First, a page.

Translator Disclaimer
4 November 2005 Spectral quality requirements for effluent identification
Author Affiliations +
Proceedings Volume 5995, Chemical and Biological Standoff Detection III; 599504 (2005)
Event: Optics East 2005, 2005, Boston, MA, United States
We consider the problem of remotely identifying gaseous materials using passive sensing of long-wave infrared (LWIR) spectral features at hyperspectral resolution. Gaseous materials are distinguishable in the LWIR because of their unique spectral fingerprints. A sensor degraded in capability by noise or limited spectral resolution, however, may be unable to positively identify contaminants, especially if they are present in low concentrations or if the spectral library used for comparisons includes materials with similar spectral signatures. This paper will quantify the relative importance of these parameters and express the relationships between them in a functional form which can be used as a rule of thumb in sensor design or in assessing sensor capability for a specific task. This paper describes the simulation of remote sensing datacontaining a gas cloud.In each simulation, the spectra are degraded in spectral resolution and through the addition of noise to simulate spectra collected by sensors of varying design and capability. We form a trade space by systematically varying the number of sensor spectral channels and signal-to-noise ratio over a range of values. For each scenario, we evaluate the capability of the sensor for gas identification by computing the ratio of the F-statistic for the truth gas tothe same statistic computed over the rest of the library.The effect of the scope of the library is investigated as well, by computing statistics on the variability of the identification capability as the library composition is varied randomly.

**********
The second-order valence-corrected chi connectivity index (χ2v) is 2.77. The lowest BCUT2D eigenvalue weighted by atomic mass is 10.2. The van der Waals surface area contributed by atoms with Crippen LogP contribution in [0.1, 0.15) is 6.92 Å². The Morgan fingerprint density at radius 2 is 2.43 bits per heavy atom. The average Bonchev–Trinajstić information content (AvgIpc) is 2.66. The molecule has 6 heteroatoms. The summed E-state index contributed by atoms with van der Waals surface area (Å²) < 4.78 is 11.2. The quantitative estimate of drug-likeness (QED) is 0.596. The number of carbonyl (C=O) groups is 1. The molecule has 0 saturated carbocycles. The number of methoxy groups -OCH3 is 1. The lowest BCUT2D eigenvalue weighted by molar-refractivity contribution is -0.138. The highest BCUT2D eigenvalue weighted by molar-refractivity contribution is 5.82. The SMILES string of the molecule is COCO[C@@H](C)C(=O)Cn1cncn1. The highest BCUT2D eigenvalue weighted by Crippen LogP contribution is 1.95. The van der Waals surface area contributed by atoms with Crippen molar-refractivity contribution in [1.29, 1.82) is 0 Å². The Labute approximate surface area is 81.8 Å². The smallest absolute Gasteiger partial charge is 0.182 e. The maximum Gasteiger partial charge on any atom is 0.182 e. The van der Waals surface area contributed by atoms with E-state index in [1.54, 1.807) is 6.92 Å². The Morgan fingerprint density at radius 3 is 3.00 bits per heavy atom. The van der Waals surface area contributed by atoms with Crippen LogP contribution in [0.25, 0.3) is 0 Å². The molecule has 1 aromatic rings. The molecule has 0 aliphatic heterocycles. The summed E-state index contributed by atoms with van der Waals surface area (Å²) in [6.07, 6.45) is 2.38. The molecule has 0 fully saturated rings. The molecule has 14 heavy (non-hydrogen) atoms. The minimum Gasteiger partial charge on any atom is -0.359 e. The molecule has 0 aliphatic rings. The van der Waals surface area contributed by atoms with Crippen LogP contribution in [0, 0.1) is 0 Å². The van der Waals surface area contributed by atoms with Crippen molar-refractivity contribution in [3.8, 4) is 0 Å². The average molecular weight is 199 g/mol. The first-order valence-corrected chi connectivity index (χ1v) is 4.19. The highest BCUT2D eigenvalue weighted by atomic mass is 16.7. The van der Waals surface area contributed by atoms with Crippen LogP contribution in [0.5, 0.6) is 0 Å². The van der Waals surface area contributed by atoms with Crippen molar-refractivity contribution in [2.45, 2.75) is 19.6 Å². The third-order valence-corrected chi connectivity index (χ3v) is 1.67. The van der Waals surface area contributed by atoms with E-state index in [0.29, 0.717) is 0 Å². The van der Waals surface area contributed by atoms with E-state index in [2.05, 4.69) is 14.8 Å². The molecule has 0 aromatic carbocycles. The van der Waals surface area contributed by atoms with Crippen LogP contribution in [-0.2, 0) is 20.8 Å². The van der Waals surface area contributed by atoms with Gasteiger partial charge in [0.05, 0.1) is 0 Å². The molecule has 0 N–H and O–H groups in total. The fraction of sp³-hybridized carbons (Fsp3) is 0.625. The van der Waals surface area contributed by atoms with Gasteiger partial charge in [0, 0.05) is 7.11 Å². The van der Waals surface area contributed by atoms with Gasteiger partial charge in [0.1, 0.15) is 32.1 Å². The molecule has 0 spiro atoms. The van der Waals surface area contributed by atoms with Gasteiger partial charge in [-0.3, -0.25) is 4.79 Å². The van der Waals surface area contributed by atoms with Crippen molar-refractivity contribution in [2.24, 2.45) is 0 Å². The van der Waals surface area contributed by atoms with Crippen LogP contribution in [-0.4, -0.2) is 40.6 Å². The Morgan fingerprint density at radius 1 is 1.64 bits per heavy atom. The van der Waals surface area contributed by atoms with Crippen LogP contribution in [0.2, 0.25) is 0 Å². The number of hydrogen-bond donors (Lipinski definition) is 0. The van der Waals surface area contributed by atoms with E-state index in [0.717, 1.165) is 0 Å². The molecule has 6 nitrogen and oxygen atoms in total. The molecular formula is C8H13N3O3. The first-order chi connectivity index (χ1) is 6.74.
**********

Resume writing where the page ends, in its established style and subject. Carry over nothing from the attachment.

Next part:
© (2005) COPYRIGHT Society of Photo-Optical Instrumentation Engineers (SPIE). Downloading of the abstract is permitted for personal use only.
R. N. Czerwinski, J. A. Seeley, and E. C. Wack "Spectral quality requirements for effluent identification", Proc. SPIE 5995, Chemical and Biological Standoff Detection III, 599504 (4 November 2005);

Back to Top